The loss of Education Maintenance Allowances (EMA) and the dramatic rise in the costs of a university education have further exacerbated these problems and mean that increasing numbers will effectively reach a skills and employment stalemate. Lack of skills will make people unlikely to achieve financial stability. Lack of financial stability will in turn make people feel they cannot afford to invest in the development of the skills they require.

Informal Learning

Whilst riots were raging in some parts of London, elsewhere a group of people gathered in a pub near to RSA offices to learn how to design and build a basic website. They had not met before and came with a wide range of ambitions – all of which were very enterprising. They wanted to help the small companies and charities they were working at to bootstrap on costs, they wanted to gain skills to make themselves more employable and they wanted to start or further develop their own businesses. Nobody was sitting there that evening acting as though it was up to the government and the state to support them. Instead they were supporting themselves and each other.

Everyone was able to attend at minimal cost because there was no qualification at the end of it and much of the learning was self-directed. Jeroen Nieboer, a web developer at Herd, and I gave brief introductions to Wordpress and Moonfruit the two systems we were teaching for the evening. Everyone then got started working on their own sites, learning by doing, with us simply on hand to help with any questions they had as they largely taught themselves.

For many this may sound like a similar format to university seminars - where much self-directed learning takes place. The difference, however, was the price. We charged just £3 per head compared to the thousands that a University education can cost. There was also no long term time commitment or upfront investment that attendees needed to make and they were free to learn at their own pace.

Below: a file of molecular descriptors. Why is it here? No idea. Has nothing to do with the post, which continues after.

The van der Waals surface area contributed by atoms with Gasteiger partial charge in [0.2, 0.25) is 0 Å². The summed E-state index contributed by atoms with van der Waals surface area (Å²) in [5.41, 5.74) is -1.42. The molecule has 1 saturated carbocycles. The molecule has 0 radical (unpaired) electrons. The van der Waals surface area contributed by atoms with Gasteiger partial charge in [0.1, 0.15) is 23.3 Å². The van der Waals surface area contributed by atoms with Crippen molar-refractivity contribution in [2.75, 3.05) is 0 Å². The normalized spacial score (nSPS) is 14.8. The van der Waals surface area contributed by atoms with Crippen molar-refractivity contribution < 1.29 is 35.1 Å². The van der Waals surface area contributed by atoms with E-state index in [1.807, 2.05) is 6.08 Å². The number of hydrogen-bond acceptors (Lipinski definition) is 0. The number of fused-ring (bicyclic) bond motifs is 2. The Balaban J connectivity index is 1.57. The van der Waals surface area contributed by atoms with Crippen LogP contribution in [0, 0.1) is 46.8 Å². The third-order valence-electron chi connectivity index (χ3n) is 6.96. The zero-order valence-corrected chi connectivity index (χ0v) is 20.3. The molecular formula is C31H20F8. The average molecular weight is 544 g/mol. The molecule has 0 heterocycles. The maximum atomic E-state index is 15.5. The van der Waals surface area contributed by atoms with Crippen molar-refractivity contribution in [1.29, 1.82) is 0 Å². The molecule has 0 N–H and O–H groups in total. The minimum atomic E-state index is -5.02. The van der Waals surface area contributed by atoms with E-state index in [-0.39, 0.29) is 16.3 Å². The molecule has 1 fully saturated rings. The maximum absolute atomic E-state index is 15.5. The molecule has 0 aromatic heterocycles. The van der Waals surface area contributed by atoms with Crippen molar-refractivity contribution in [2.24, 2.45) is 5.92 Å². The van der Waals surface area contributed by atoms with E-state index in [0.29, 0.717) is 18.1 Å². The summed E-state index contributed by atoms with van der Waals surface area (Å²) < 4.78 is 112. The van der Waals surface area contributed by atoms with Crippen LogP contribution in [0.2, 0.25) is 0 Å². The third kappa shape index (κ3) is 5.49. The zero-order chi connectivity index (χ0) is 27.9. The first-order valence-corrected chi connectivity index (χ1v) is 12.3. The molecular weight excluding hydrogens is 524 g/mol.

It was of course just a first session and there were many things that still need to be ironed out with the concept – such as how to ensure reliable internet connection for everyone and how to ensure everyone has the chance to ask questions. It may also be the case that making a website is particularly well suited to this format and some other topics that we are hoping to introduce, such as learning to use budgeting software, may require more structure. It is a start though and certainly highlights that there is an appetite for informal, practically focused learning opportunities.

The riots on Monday evening showed that there may well be a problem with the current system of formal education and the career paths that follow (or don’t as the case may be). Our meet up on that same Monday evening, meanwhile, shows that perhaps a more informal and self-directed approach to skills development, coupled with an enterprising attitude, can be part of the solution.

Comments

Be the first to write a comment

Please login to post a comment or reply.

Don't have an account? Click here to register.